History of Gaspesie
Once upon a time, Gaspésie was inhabited by the Micmacs, one of Algonquin nations, known as well as Maritime Indians who had been settled here for about 3 thousand years. Well, they may have witnessed the Vikings…
The Etchemins and the Montagnais summered on the Gaspé’s north shore, and the Kwedechs, a Iroquoian nation visited the peninsula to hunt and fish. These peoples used the sea and the fish-rich rivers as their primary source of food. During the winter, the autochthons would have to make their way inland to hunt caribou and other big game whose habitat were local forests.
In 1534, the French navigator Jacques Cartier, sailed into a bay of Gaspesie and baptised it the Chaleur Bay – Warm Bay, as he landed here in the extreme heat of the July. On July 24, 1534, Cartier erected a cross on a shore bearing the French royal coat of arms. Thus this symbolic act marked the beginning of the French colonisation of the territory. However, the settlement did not begin at once even when sailors from protestant La Rochelle, Basque country, and French provinces Normandy and Brittany started to fish the Gaspésie cod banks.
At the same time on, trade with the native nations started. It involved the sale of furs to the French. Throughout the years, a series of new arrivals follows. First, the French settle here and the first European inhabitants become known as the Acadians (actually, the Acadie is a vast land known today as New Scotia and a part of New-Brunswick, but a part of the Gaspesie region was inhabited by them as well).
The French noblemen Nicolas Denys, Pierre Denys and Denis Riverin were granted the first territories in Gaspesie (seigneuries) and the permanent fishing and trading posts were set up at Perce and Mont-Louis. However, the development of the French fishery in the Gaspesie region was a failure, since English raids against the French possession were constantly increasing and the British sent regularly marauding vessels from their New England colonies to attack the French posts here.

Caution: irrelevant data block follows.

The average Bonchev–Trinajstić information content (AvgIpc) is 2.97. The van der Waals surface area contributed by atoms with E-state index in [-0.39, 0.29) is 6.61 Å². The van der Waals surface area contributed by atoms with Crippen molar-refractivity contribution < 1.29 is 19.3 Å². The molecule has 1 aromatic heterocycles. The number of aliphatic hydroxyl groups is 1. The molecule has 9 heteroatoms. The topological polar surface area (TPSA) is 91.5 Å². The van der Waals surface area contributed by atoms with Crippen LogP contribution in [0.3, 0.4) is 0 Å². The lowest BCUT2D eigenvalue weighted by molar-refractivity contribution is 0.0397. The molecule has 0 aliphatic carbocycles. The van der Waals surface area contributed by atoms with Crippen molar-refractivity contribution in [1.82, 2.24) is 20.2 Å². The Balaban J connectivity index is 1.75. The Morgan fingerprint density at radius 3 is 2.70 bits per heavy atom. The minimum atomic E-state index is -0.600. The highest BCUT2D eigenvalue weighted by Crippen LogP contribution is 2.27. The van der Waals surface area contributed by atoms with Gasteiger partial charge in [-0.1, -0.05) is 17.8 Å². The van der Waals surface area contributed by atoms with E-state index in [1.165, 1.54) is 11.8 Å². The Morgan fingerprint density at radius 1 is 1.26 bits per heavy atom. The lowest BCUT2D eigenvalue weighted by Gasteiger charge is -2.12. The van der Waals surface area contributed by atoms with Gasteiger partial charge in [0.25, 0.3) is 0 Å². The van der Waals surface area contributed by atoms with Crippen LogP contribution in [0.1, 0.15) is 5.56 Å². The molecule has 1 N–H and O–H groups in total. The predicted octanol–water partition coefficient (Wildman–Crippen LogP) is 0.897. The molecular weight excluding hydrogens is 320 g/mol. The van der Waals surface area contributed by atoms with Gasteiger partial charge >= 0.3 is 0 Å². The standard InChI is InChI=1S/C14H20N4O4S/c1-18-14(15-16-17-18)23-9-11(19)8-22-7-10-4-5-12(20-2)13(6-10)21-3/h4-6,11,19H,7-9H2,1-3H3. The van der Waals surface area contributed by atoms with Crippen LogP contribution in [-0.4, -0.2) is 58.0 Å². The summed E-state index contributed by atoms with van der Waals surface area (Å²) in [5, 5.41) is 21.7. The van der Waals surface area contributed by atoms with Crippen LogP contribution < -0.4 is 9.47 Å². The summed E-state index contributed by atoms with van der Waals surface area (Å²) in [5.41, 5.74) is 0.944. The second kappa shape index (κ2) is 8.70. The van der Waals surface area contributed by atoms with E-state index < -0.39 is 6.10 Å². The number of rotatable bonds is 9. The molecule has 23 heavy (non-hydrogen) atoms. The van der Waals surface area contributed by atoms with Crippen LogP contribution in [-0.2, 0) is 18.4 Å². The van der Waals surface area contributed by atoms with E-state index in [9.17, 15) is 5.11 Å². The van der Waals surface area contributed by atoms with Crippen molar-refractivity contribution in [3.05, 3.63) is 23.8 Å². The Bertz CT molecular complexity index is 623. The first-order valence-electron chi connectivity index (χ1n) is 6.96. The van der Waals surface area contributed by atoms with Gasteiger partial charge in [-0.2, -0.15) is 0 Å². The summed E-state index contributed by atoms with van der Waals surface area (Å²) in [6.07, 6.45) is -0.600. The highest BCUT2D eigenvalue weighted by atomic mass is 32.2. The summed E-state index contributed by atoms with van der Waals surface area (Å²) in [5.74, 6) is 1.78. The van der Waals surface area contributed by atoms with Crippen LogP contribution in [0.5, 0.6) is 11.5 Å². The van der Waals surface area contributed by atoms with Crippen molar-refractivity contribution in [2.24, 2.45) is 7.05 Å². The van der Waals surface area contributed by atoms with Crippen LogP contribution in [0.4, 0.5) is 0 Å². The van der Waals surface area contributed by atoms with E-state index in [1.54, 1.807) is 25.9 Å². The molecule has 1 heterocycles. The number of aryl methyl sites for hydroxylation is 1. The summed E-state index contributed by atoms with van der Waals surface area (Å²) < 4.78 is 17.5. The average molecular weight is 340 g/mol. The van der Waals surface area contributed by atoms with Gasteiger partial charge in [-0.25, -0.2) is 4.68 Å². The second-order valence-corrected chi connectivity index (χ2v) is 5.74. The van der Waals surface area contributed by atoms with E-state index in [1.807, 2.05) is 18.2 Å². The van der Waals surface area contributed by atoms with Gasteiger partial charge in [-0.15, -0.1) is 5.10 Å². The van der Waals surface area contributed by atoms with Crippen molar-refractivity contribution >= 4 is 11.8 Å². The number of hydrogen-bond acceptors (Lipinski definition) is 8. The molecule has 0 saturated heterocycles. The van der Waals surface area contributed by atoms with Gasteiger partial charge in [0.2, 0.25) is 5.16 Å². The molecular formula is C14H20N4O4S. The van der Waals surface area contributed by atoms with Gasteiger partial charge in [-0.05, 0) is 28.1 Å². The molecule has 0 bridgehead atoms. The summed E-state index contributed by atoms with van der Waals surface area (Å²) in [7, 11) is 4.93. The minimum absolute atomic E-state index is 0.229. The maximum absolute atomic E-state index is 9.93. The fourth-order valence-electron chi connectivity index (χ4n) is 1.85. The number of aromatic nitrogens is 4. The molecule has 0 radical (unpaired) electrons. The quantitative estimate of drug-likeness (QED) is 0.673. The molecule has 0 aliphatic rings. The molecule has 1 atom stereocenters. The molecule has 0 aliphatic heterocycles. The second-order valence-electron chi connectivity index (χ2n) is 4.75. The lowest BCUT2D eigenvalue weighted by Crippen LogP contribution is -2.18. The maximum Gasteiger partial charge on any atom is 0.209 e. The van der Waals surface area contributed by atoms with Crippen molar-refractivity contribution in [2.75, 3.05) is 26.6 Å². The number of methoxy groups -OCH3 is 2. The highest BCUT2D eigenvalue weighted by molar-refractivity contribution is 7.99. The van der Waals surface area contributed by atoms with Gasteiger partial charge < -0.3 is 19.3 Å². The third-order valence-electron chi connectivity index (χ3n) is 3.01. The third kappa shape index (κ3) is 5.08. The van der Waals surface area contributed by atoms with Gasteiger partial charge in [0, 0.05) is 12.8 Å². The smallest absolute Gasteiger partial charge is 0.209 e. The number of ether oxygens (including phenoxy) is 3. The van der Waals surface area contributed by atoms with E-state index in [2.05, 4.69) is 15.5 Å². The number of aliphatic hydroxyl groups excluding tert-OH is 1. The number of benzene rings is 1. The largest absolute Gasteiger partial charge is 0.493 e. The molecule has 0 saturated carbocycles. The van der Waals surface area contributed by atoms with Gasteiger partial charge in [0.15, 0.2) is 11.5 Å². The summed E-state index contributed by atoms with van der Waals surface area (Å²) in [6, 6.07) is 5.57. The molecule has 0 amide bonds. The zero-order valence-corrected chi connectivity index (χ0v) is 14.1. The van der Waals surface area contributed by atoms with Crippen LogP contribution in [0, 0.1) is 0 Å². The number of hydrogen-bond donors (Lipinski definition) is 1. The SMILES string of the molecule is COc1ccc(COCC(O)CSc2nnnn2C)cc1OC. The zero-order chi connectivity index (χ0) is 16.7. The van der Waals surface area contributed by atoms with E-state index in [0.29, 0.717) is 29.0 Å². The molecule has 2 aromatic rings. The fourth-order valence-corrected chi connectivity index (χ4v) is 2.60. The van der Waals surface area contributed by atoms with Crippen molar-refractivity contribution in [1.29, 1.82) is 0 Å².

Well, let’s admit that the French government didn’t pay enough attention to these territories. Twice, in 1628 and in1689, the British destroyed completely the small French villages here. Toward the end of the New France, the Gaspesie was inhabited only by a few hundred people.
In 1758, during the Seven Years’ War, the British captured Louisbourg and raided Gaspesie from there. Since 1763, Gaspesie was officially declared part of the British Empire as part of the Province of Quebec. However, the Gaspe remained isolated and travellers coming here had to make their way through the back-country using canoe routes and portage trails. After the war, many British Loyalists from the US come here and Gaspesie becomes their new homeland after the 13 American colonies become independent. Around 1850, the Gaspesie region counts a population of less than 20,000. This population was mostly located along Chaleur Bay. About half of inhabitants were English-speaking.
Gradually, many other ethnic groups came here throughout the centuries, and by welcoming all these people, a wonderful mix of cultures, traditions, different accents and even colourful culinary delights was created. In the 19th century, the first roads were built here in order to protect Gaspesie against eventual American invasion. Later, a railroad was built from the coast to Chaleur Bay by way of the Matapédia Valley.
Thus it was possible to travel by train all the way to Gaspe. Nevertheless, the road, encircling the entire peninsula, connecting Ste-Anne-des-Monts and Gaspe and opening the Gaspesie region to traffic was finally completed in the 1920th. Since the moment, some timber companies build sawmills at the river mouths.
The most famous are the Price Company (later, Abitibi-Price). Most of the wood however was processed in sawmills in New Brunswick or even in the United States. Since the mid-1900s, the Gaspesie decides to develop tourism. Indeed, the tourist activities play a great role in the life of the Gaspésie today.
A “trip around the Gaspe” is a popular destination for Quebecers, Canadians, Americans and Europeans who have discovered the charm and beauty of the Gaspesie landscape.
Au Pic de l'Aurore (Peak O Dawn), Perce, Gaspesi, an old postcard
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